threatened them all with a shipwreck, had arisen through his fault:  
but he says that they could not, for the sea was tempestuous, as we  
have already seen in our yesterday's lecture.  
    I come now to the second verse. "They cried, he says, to  
Jehovah and said, We beseech, Jehovah, let us not perish, we pray,  
on account of the life of this man, and give not", that is, lay not,  
"innocent blood upon us". The Prophet now expresses more fully why  
the sailors toiled so much to return to port, or to reach some  
shore, - they were already persuaded that Jonah was a worshipper of  
the true God, and not only this, but that he was a Prophet, inasmuch  
as he had told them, as we have seen, that he had fled from the  
presence of God, because he feared to execute the command which we  
have noticed. It was therefore pious fear that restrained the  
sailors, knowing, as they did, that Jonah was the servant of the  
true God. They, at the same time, saw, that Jonah was already  
standing for his sin before God's tribunal, and that punishment was  
demanded. This they saw; but yet they wished to preserve his life.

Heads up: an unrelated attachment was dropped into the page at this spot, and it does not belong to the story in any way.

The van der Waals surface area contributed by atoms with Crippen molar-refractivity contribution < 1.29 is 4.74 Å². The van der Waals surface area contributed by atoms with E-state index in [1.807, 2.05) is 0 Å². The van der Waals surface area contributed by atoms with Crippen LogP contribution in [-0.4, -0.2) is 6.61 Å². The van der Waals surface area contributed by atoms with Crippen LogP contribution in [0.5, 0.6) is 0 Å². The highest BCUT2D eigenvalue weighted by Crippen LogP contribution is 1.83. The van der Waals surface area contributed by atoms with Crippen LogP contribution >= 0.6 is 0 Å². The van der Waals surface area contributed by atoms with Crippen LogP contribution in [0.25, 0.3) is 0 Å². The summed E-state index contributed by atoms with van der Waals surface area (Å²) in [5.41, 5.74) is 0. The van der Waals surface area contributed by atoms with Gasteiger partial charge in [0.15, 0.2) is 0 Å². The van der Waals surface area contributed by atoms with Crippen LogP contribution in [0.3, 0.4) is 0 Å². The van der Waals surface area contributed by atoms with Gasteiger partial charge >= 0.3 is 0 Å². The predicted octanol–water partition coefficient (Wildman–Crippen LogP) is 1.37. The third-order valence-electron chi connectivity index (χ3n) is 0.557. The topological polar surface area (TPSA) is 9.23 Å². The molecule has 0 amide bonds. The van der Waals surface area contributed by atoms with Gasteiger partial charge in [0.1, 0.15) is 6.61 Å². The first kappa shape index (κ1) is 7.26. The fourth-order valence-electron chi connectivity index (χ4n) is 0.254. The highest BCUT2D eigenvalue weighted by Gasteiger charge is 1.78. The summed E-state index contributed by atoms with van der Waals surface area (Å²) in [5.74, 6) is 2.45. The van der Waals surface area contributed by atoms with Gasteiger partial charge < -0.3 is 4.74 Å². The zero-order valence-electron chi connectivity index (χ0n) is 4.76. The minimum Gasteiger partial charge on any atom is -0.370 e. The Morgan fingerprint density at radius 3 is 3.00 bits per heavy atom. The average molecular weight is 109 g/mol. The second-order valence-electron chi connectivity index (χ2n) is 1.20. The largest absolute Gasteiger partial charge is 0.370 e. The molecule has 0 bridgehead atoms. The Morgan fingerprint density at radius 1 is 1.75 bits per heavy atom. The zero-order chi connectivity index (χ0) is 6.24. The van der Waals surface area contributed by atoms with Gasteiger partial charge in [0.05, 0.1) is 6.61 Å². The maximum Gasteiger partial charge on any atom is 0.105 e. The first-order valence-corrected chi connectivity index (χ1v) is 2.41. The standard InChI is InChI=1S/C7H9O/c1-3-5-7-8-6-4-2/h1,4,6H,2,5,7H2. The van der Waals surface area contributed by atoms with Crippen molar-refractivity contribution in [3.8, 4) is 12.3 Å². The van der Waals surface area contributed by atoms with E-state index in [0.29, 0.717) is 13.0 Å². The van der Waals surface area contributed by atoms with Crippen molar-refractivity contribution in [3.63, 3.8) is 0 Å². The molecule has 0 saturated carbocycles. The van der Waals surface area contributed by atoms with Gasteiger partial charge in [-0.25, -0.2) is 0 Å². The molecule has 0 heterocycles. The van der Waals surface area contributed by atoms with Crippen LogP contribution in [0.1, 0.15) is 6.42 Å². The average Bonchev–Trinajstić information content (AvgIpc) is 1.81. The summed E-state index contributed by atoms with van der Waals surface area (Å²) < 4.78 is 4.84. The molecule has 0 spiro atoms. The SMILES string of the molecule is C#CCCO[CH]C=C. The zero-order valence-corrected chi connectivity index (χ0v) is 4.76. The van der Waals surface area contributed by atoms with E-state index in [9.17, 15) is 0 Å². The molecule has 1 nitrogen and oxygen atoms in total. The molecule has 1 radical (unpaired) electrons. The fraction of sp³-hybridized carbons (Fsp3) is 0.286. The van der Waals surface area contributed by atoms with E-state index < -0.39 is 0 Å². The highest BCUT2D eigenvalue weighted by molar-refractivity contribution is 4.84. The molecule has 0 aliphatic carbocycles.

Now this place shows, that there is by nature implanted in all  
an abhorrence of cruelty; for however brutal and sanguinary many men  
may be, they yet cannot divest themselves of this feeling, - that  
the effusion of human blood is hateful. Many, at the same time,  
harden themselves; but they apply a searing iron: they cannot shake  
off horror, nay, they feel that they are detested by God and by men,  
when they thus shed innocent blood. Hence it was that the sailors,  
who in other respects hardly retained a drop of humanity, fled as  
suppliants to God, when the case was about the death of man; and  
they said, "'annah Jehovah", 'We beseech Jehovah:' and the  
expression is repeated; which shows that the sailors earnestly  
prayed that the Lord would not impute this as a sin to them.  
    We hence see that though these men had never known the doctrine  
of the law, they were yet so taught by nature that they knew that  
the blood of man is dear and precious in the sight of God. And as to  
us, we ought not only to imitate these sailors, but to go far beyond  
them: for not only ought the law of nature to prevail among us, but  
also the law of God; for we hear what God had formerly pronounced  
with his own mouth, 'Whosoever sheddeth man's blood, shed shall his  
blood be,' (Gen. 9: 6.) And we know also the reason why God  
undertakes to protect the life of men, and that is, because they  
have been created in his image. Whosoever then uses violence against  
the life of man, destroys, as far as he can the image of the eternal  
God. Since it is so, ought not violence and cruelty to be regarded  
by us with double horror? We ought also to learn another thing from  
this doctrine: God proves by this remarkable testimony what paternal  
feeling he manifests towards us by taking our life under his own  
guardianship and protection; and he even proves that we are really  
the objects of his care, inasmuch as he will execute punishment and  
vengeance when any one unjustly injures us. We then see that this